Each civilisation came up with its own number system, or number systems spread with trade. Explain and discuss Roman, Hindu and Mayan number systems.
-- Whole class activity: Children explore writing numbers using different systems. Compare the merits of each system.
Highlight the prime numbers on the ITP Number grid. Christian Goldbach (1690–1764) thought that every even number greater than 4 could be made by adding 2 prime numbers (and that every odd number more than 5 could be made from adding three prime numbers), but he couldn't prove it. Centuries later, mathematicians all over the world are trying to prove or disprove his conjecture…
-- Whole class investigation: Children collaborate to investigate Goldbach’s conjecture.
Show children a set of Napier’s rods and demonstrate how they work. A similar method known as the Gelosia method was used in India in the 12th century, and may have been used even before then. Demonstrate drawing the grid for 34 × 26, then solving the calculation. Consider reading about Charles Babbage’s ‘analytical adding machine’, and how Ada Lovelace wrote what is now considered to be the first ever computer program for it.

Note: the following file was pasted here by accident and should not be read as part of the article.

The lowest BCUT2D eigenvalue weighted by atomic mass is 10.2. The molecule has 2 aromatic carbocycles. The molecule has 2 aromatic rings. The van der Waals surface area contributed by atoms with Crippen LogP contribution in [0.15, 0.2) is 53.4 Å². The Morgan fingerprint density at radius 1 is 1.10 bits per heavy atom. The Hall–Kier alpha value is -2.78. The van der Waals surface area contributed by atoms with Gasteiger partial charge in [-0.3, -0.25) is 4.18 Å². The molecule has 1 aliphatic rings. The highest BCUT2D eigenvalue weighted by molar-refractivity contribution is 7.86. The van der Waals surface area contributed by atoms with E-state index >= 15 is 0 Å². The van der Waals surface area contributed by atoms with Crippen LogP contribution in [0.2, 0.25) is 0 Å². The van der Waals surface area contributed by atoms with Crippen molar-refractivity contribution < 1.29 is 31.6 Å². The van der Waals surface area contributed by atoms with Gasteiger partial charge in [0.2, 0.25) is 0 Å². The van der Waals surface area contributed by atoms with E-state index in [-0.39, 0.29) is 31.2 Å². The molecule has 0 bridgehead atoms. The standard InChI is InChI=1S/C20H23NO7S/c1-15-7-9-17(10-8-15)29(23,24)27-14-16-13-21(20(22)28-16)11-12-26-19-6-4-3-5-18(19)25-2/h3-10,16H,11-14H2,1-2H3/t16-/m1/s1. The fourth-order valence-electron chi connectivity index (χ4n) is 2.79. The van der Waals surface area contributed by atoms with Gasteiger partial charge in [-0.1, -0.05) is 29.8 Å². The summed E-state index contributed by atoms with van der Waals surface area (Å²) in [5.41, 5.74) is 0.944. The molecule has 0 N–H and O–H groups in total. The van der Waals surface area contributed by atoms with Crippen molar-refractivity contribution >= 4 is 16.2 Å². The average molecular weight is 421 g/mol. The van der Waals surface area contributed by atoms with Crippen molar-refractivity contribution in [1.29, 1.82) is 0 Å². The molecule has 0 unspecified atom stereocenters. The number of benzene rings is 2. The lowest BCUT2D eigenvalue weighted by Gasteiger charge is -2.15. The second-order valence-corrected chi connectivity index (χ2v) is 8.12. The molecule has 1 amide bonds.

-- Explore the use of Napier’s rods/bones for multiplication.
Write the first six terms in the Fibonacci sequence: 1, 1, 2, 3, 5, 8. Children write the next 4 terms. Share the mathematical strategy for finding the total of 10 consecutive numbers in the sequence. You multiply the 7th number by 11. Show how Pascal’s triangle is made. Can you see any patterns in this arrangement of numbers?
-- Continue to create a version of Pascal’s triangle. Explore underlying number patterns.
-- Explore Fibonacci-style sequences; test a strategy for adding ten consecutive numbers in the sequence.
-- Shade multiples on Pascal’s triangle to reveal underlying patterns.
Who was Pythagoras? Children draw, on cm-squared paper, a (3-4-5) right-angled triangle. Explain Pythagoras’ theorem: a2 + b2 = c2. Children check that the theorem works for their triangles. 3, 4, 5 is a special set of numbers that fit Pythagoras’ theorem because they are all whole numbers. Not many right-angled triangles are made from whole numbers in this way! One of our challenges today asks you to try to find some more.
-- Whole class investigation: Children explore right-angled triangles on cm-squared paper, and attempt to discover ‘Pythagorean triples’.